In this paper, we examine whether and how the institutional context matters when understanding individuals’ giving to philanthropic organizations. We posit that both the individuals’ propensity to give and the amounts given are higher in countries with a stronger institutional context for philanthropy. We examine key factors of formal and informal institutional contexts for philanthropy at both the organizational and societal levels, including regulatory and legislative frameworks, professional standards, and social practices. Our results show that while aggregate levels of giving are higher in countries with stronger institutionalization, multi-level analyses of 118,788 individuals in 19 countries show limited support for the hypothesized relationships between institutional context and philanthropy. The findings suggest the need for better comparative data to understand the complex and dynamic influences of institutional contexts on charitable giving. This, in turn, would support the development of evidence-based practices and policies in the field of global philanthropy.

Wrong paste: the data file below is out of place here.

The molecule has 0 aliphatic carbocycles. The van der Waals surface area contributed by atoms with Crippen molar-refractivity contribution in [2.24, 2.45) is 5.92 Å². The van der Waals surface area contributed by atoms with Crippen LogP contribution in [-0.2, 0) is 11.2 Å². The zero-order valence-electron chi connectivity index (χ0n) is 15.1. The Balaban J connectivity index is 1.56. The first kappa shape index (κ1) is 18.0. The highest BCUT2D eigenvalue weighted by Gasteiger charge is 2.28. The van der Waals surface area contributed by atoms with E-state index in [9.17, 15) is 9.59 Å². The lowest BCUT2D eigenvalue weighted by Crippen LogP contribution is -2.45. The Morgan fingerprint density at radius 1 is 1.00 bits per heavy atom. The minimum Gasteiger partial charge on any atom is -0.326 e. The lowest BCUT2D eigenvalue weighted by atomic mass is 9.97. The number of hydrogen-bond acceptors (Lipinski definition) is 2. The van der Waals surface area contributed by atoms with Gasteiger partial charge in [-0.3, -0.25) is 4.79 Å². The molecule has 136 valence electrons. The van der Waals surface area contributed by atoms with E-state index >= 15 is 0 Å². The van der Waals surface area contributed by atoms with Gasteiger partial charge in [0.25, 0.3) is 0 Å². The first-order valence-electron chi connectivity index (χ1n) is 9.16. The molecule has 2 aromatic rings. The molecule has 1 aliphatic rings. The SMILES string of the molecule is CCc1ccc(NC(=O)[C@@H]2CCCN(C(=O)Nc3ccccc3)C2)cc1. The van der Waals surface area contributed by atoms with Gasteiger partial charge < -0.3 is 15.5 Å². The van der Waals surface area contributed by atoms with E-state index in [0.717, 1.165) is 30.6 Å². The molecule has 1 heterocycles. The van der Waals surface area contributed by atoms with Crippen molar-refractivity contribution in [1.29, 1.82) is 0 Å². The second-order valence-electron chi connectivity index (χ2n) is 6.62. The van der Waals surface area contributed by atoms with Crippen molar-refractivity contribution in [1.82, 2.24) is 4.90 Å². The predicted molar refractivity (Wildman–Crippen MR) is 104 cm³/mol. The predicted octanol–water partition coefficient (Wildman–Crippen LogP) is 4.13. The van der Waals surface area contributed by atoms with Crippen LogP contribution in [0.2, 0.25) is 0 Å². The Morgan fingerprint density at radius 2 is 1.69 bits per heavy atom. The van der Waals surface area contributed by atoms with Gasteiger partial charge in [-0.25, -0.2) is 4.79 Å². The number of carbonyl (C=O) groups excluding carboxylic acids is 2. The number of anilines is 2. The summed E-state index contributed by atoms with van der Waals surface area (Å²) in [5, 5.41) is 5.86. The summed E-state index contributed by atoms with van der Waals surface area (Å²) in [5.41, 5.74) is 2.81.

- 502023 NPO research
- 509012 Social policy